Health and Medical News and Resources

General interest items edited by Janice Flahiff

[UK Physician Authored Blog]: Private Health Screening- What to Think About When You’re Thinking About Screening Tests

Fr0m the blog

We are a group of doctors who are concerned about the safety and the ethics of private screening tests. We are worried that the companies who charge you for these tests are not giving consumers full and fair information about them. You can read more about this here. You can see some examples of misleading advertising here. You can see our critique of two of these adverts here. You can see what other doctors and patients think, and add your comments here. You can read about us here..

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it’s important to balance the pros and cons of tests with reliable information so that you can decide whether you want to have them done or not. Many screening tests are done within the NHS and have been approved by the UK National Screening Committee. This organisation examines the balance of risk and benefit and makes recommendations about what the NHS should provide…

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Click on the links below to see some of the reasons we are worried about private health screening tests:

October 16, 2012 Posted by | Health Education (General Public) | , , , | Leave a comment

[Reblog] Ethics of commercial screening tests: choice should be informed by evidence, not advertising claims

 

From the 28 August 2012 post at HealthNewsReview.org

An opinion piece in the Annals of Internal Medicine, “Ethics of Commercial Screening Tests,” makes a strong, clear statement about the problems with many screening test campaigns offered by commercial companies in partnerships with churches, pharmacies, shopping malls or trusted medical organizations. Excerpts:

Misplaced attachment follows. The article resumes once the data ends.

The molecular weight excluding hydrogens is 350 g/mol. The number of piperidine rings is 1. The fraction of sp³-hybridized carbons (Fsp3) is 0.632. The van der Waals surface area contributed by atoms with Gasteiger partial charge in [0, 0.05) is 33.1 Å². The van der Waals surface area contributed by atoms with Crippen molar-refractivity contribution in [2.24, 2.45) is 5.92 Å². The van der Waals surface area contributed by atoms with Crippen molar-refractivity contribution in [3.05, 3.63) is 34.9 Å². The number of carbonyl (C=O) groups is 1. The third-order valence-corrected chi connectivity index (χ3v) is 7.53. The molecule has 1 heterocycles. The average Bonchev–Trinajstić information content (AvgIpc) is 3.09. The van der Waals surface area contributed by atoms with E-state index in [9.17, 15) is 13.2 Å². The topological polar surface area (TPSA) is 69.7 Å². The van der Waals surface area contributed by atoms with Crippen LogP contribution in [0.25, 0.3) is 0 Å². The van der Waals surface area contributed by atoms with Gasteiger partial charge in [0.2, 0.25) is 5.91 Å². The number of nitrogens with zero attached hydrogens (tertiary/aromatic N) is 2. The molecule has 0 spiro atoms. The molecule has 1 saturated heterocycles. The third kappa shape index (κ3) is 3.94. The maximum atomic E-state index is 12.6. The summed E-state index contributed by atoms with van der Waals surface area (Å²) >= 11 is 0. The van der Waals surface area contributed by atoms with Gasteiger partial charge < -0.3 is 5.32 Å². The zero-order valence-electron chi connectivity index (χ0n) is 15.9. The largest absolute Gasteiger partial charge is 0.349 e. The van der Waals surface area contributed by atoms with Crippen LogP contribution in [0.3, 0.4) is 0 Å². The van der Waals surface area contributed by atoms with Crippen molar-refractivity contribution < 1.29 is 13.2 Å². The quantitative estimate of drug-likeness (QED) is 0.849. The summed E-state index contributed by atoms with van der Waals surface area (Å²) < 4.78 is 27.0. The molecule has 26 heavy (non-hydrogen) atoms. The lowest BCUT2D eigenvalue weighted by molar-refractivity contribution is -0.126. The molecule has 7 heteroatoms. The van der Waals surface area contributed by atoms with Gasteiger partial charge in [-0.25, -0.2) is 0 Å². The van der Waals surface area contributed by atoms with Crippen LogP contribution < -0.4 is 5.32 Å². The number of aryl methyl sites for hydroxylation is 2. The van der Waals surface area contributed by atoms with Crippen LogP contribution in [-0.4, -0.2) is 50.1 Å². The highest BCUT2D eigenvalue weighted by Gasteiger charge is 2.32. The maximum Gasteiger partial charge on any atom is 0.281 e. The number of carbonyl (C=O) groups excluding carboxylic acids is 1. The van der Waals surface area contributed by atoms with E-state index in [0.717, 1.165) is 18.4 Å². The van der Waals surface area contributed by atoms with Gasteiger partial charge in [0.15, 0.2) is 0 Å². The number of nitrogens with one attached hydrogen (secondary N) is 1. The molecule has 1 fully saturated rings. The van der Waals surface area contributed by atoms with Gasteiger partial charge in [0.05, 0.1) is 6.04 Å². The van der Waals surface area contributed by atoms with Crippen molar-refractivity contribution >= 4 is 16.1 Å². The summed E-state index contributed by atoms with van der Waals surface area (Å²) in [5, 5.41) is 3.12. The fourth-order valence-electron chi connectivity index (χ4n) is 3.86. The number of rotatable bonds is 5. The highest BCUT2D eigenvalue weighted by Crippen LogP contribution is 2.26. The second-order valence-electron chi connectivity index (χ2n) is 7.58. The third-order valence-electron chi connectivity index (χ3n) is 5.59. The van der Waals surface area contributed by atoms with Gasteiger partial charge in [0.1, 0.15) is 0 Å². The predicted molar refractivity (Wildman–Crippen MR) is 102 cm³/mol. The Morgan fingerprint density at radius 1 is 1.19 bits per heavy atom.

“Particular concerns about “the use of ultrasonography (for example, ultrasonography of the carotid arteries to assess for plaques and stenosis, ultrasonography of the heel to assess for osteoporosis, and echocardiography) in the direct-to-consumer screening market as a driver of expensive and unnecessary care.

When screenings are provided in a church and sponsored by a trusted medical organization, consumers may have a false sense of trust in the quality and appropriateness of services provided. Consumers are generally unaware of the potential harms of screening.

Because of a lack of counseling by these companies about the potential risks of an “abnormal” test result, the consumer is initially unaware that this may open a Pandora’s box of referrals and additional testing to monitor or treat these abnormal findings. Our medical system and society bear the cost of poor coordination of care and additional testing and treatment to follow up on unnecessary “abnormal” screening test results.  That most of these tests are not medically indicated in the first place is left undisclosed to the consumer, nor is there a discussion of potential adverse consequences or additional costs.

Advocates of widespread screening may argue that if patients know that they have disease, they will be more likely to engage in behavior modification. However, evidence does not support this hypothesis.